The rise and fall of the human voice has more subtleties than the most dramatic piece of classical music.
While language can be carefully selected and body language practiced, it is often the variations in the tone of your voice that will reveal your true feelings. On the other hand, if a tone is deliberately forced to achieve a certain goal, misinterpretations can easily occur. The normal rhythms of speech come so naturally that any deviation (forced or otherwise) can raise a subconscious red flag for the listener. If you say something differently to the way you would normally say it, you can be sure that it will register on some level.
When a listener has even the slightest feeling of disconnect, they will hone in on other signs of incongruence in your facial expressions and body language. They will no longer be listening properly, they will be analysing.
“That didn’t sound right. What is wrong?”
Misunderstandings happen all the time – the importance of considering your tone when delivering a message cannot be emphasised enough. I would like to share a personal example from a couple of week’s back:
In my capacity as a governor at my children’s primary school, I have semi-regular meetings with the Headteacher to discuss various matters. I would like to think that we have a great and more importantly honest relationship, and generally I am good at not letting my parental hat get in the way of school matters. However, a week ago, my daughter came home with what seemed like hellishly difficult maths homework. We struggled through the university-level question together, and thoroughly enjoyed learning about how to tackle it together.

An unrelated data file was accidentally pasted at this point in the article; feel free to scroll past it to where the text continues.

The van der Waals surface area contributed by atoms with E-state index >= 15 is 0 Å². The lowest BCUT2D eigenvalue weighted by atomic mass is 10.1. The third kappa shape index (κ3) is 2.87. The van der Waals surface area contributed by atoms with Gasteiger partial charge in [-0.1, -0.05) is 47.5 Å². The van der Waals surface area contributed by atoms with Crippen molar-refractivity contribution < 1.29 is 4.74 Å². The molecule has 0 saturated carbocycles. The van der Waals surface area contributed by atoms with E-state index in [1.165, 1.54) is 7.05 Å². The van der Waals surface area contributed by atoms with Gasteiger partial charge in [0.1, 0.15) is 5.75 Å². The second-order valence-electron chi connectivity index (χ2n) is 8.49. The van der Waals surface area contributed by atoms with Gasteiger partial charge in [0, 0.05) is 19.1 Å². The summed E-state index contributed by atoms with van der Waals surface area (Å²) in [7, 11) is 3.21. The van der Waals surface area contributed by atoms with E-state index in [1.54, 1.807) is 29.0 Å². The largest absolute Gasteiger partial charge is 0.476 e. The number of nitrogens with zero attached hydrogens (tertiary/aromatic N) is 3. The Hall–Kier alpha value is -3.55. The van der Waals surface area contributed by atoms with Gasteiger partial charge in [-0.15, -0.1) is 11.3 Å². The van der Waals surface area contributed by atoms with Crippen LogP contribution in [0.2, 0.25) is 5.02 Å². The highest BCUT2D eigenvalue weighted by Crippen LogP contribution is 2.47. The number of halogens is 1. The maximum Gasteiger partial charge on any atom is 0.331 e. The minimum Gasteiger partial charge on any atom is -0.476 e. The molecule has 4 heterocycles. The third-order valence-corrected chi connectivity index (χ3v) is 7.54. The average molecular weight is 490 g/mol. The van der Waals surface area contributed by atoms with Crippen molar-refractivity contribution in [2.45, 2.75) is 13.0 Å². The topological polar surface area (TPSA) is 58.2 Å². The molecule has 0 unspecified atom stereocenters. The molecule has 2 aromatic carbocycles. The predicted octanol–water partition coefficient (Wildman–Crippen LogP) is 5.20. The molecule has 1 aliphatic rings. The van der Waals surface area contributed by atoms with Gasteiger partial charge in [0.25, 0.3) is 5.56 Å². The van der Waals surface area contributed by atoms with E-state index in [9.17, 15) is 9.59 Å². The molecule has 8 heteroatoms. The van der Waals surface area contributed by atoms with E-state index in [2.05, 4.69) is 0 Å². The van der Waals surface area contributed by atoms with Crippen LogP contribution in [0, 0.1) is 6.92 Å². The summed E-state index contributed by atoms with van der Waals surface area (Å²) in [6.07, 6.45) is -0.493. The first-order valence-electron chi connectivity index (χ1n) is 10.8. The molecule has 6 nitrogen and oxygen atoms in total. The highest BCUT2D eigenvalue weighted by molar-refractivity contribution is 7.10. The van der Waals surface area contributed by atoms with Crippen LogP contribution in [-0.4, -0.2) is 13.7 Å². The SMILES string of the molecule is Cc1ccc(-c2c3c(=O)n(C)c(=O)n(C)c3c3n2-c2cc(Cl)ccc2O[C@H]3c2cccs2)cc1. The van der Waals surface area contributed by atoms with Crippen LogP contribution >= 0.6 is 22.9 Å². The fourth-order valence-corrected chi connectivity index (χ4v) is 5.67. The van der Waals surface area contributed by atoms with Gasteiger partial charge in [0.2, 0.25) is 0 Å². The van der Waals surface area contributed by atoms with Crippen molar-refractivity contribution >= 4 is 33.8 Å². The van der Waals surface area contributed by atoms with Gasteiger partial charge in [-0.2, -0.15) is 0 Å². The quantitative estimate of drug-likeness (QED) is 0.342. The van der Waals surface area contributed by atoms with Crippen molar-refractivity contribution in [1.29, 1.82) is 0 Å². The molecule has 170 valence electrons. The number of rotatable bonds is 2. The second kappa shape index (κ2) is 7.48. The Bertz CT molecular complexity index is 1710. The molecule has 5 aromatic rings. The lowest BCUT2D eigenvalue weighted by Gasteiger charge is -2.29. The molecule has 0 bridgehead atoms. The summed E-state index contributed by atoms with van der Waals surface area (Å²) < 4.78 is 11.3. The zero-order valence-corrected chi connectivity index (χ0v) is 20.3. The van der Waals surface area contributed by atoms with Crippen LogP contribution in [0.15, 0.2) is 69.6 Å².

I walked into school the next day and thought about whether I should mention it to the Headteacher. I felt awkward, but felt that I should mention how delighted I was that the school were testing their pupils (and their parents) in this way. The first few words came out all wrong:
“I wanted to have a word about my daughter’s maths homework.”
You could see the headteacher’s face whiten ever so slightly, lips pursing, anticipating the criticism to come. Had I chosen the wrong words? No, they were fairly innocuous. Was my body language suggesting aggression? No, I was sitting down in my chair. Had my tone deviated from my “normal” easy-going cadence? Well, yes, it probably had and the Headteacher picked up on it immediately.
It then took me a while to explain that the impossible homework was a good thing, although it turns out that we got the wrong end of the stick in any case and we had been trying to solve a very different problem to the one that was actually set.
So, just one awkwardly delivered sentence derailed at least ten minutes of our precious time. I learned a lesson that day. How you deliver a message matters, but if you have a difficult message to deliver, just speak normally. It is almost impossible to have full control over your tone – the listener will have a hard enough time dealing with your message in any case, let alone trying to interpret why you are delivering the message so awkwardly.
People can always tell by your tone. Keep it natural!
Written by Alex Turner, Edited by Paul Drury